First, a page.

The time is ripe to use the honeyed taste of the pear in savoury or sweet autumnal dishes, says Russell Brown
As far as volume is concerned, the pear is overshadowed by the apple – sales volumes of British apples outweigh those of the pear by about five to one.
In terms of varieties, they are also less prolific, but the numbers are significant The National Fruit Collection lists 530 pear and 2,000 apple varieties. Commercially, there are four pear and eight apple varieties that are regularly on sale, but this represents only a fraction of the types available, so it is well worth talking to local growers about the availability of less commercial varieties.
The history of the cultivated pear in the UK goes back to the Roman occupation and, over the years, the number of varieties has increased: by 1640 there were 64 varieties being cultivated, increasing to 622 in 1826. In 1858, Doyenne Du Comice was introduced, followed by Conference in 1894, which now accounts for 90% of British production. The Concorde, a cross between the Conference and the Comice, was introduced in 1994. Williams is the fourth variety often grown in the UK.
Annual production is 26,000 tonnes and the season runs from September to May for Conference, August to October for Williams and October to February for Comice and Concorde.
From a culinary perspective, the biggest difference in the varieties is in the texture; the flesh of a ripe pear can be anything from firm and grainy to soft, smooth and melting. The Comice is considered to have particularly luscious flesh and eats well with cheese.
The slightly firmer texture of the Conference lends itself to poaching and it has an elegant shape for serving whole. Nutritionally, pears are low in calories and high in fibre.
Pears certainly aren’t overshadowed by apples, as far as versatility is concerned, having many uses in both sweet and savoury dishes. Classics include Poire belle Hélène, pear Charlotte, and pear, walnut and Roquefort salad, but modern usage goes way beyond this. Pears are pickled, fermented, puréed, poached, roasted, dried and fried.
Chef Rich Collingwood, from the Cottage in the Wood near Keswick in the Lake District, serves poached Williams pear with gingerbread and meadowsweet. Phil Thomas, head chef at Rosewarne Manor in Hayle in Cornwall, is planning a pear and ginger chutney for his Christmas menus – perfect with blue cheeses – and James Whetlor from Cabrito Goat Meat bucks tradition, preferring pears for his version of the Dorset apple cake.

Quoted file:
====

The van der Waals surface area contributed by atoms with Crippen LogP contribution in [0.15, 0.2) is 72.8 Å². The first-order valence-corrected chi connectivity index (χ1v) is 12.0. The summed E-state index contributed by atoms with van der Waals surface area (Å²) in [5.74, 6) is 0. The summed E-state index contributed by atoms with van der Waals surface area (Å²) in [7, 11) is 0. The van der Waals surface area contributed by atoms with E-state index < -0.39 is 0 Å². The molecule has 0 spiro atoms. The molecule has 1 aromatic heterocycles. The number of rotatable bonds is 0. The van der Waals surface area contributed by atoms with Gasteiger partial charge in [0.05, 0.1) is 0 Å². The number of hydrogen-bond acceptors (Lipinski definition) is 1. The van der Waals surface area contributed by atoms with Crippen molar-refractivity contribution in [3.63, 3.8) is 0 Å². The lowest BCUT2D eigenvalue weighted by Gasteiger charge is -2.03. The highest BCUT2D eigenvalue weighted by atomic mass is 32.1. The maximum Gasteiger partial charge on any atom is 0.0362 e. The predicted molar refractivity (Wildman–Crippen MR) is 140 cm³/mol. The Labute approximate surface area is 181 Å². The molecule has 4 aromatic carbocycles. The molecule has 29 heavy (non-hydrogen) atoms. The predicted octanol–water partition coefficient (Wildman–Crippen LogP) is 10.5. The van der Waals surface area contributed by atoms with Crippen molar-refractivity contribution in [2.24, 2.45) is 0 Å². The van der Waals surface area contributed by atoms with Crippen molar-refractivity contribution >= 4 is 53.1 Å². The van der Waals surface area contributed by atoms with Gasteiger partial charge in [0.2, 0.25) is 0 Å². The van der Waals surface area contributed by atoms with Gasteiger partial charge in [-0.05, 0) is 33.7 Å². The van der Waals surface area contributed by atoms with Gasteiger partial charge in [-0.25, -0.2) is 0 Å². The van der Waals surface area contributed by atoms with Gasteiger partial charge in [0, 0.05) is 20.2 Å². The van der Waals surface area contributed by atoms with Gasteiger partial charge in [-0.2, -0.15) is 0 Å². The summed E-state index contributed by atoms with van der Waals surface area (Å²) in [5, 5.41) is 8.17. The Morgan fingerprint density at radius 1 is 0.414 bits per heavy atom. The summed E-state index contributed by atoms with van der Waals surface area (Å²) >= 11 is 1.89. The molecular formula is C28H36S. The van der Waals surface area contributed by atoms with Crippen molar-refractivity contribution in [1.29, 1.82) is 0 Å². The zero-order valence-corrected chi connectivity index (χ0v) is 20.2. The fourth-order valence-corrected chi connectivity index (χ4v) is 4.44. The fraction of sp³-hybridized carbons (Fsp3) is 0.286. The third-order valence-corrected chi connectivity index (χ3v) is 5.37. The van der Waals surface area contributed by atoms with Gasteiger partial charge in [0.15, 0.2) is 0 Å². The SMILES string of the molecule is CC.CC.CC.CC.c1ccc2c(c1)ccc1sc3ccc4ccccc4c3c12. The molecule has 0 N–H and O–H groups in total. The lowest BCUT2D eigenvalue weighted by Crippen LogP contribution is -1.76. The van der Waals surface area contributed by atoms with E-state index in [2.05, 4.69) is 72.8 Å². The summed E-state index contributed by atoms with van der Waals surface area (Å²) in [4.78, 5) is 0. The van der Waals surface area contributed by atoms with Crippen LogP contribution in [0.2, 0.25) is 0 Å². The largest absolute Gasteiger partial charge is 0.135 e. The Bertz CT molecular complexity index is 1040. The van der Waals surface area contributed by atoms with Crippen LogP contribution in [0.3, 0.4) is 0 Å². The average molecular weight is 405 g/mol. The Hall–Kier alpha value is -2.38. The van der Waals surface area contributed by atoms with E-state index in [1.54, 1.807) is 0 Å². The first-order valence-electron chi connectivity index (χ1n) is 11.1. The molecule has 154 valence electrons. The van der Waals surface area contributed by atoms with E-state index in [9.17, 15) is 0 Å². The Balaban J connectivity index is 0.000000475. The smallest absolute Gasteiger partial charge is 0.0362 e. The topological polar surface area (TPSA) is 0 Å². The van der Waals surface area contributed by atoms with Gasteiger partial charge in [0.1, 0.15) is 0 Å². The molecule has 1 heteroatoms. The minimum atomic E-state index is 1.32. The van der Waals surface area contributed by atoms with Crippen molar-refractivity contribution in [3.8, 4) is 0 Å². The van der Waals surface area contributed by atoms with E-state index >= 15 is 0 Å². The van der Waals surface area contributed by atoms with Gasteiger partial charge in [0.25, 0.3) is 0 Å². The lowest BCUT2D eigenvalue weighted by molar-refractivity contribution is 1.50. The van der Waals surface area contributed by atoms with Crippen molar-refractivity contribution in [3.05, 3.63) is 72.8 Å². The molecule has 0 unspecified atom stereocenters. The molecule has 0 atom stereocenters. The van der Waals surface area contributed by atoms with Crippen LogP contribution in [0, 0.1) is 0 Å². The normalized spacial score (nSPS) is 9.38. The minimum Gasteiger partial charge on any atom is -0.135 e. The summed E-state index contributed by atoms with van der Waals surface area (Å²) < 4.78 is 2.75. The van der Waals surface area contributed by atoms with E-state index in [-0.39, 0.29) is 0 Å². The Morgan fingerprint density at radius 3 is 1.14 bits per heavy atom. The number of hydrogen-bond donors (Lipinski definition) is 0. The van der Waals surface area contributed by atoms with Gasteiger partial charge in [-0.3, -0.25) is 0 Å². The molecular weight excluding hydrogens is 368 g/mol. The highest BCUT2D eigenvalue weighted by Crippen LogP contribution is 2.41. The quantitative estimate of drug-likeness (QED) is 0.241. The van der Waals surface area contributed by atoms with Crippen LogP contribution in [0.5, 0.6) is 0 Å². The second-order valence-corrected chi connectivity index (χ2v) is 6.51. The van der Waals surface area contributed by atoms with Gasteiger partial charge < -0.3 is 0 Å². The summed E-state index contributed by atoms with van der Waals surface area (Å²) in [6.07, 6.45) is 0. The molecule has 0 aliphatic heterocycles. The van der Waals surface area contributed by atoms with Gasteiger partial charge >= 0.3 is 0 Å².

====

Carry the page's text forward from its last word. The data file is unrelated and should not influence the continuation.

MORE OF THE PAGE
Roast partridge with pancetta-wrapped pears
For the pears
4 Conference or Concorde pears
Freshly ground black pepper
8 rashers thin-cut pancetta
For the partridge
4 partridge crowns
4 sprigs of thyme
2 cloves garlic, smashed
25g unsalted butter
For the chard
200g Swiss chard, leaves shredded, stalks cut into batons and blanched
1 clove garlic, thinly sliced
25g crème fraîche
Maldon sea salt and freshly
ground black pepper
4 small fondant potatoes
100ml game jus
Trim the base from the pears so they will stand upright. Core them using a Parisienne scoop and then peel, leaving the stalks intact. Season well with black pepper.
Stretch the pancetta slices out using the back of a knife and wrap around the pears from stem to base, overlapping by at least a third. Secure with a cocktail stick. Drizzle with a little oil, cover the stem with foil and bake at 220ºC for 10-15 minutes until the pancetta is crisp and golden and the pear is tender.
Season the partridge crowns. Heat some olive oil in a heavy pan and seal on both breasts. Add a splash more oil and then the thyme, garlic and butter. Baste
well and then add 100ml water to the pan. Transfer to a hot oven and roast for 4-6 minutes, basting frequently. Remove to rest.
Wilt the chard leaves in some hot olive oil. Add the garlic when the leaves are nearly tender and cook for a further minute without browning the garlic. Add the stalks and the crème fraîche and season to taste.
To serve, place one pear on each plate, mound some chard to one side and then carve the breasts from the partridge crowns. Lay the breasts on the chard and add the fondant potatoes to the side. Drizzle over a little game jus.
Saffron and perry-poached pears with honey cream and pistachio
Prepare 24 hours ahead to allow the pears to steep
For the pears
75g caster sugar
0.5g saffron threads
6 Conference pears
For the honey cream
1 vanilla pod, seeds only
50g strongly flavoured runny honey
1.5g leaf gelatine soaked in cold water
75g double cream plus 10g milk
For the praline
50g caster sugar
40g green pistachios
5g unsalted butter
In a pan that will hold the pears in one layer, heat the perry, sugar and saffron. Remove from the heat and infuse for 30 minutes. Trim the base from the pears so they will stand upright. Core using a Parisienne scoop and then peel, leaving the stalks intact. Add the pears and top up with water to cover. Place a cartouche over the pears and bring the liquid to a simmer. Cook until the pears are just tender. Allow to cool in the liquid and then refrigerate for 24 hours before use.
For the honey cream, beat the mascarpone with the vanilla seeds and honey. Warm the milk and add the squeezed-out gelatine to this, stirring to dissolve. Whisk the gelatine into the mascarpone. Combine the cream and milk then whip to very soft peaks, fold into the mascarpone mix and chill to set.
For the praline, heat the sugar in a small, heavy-based pan over a moderate heat until it is a light golden brown colour. Add the nuts and the butter. Tip out onto a Silpat mat, cover with silicone paper and press flat. Allow to cool before chopping into a rough crumb.
To serve, drain the pears and reduce the cooking liquid to a light syrup. Place a pear upright in a shallow bowl and add a quenelle of the honey cream, then sprinkle over the pistachio praline.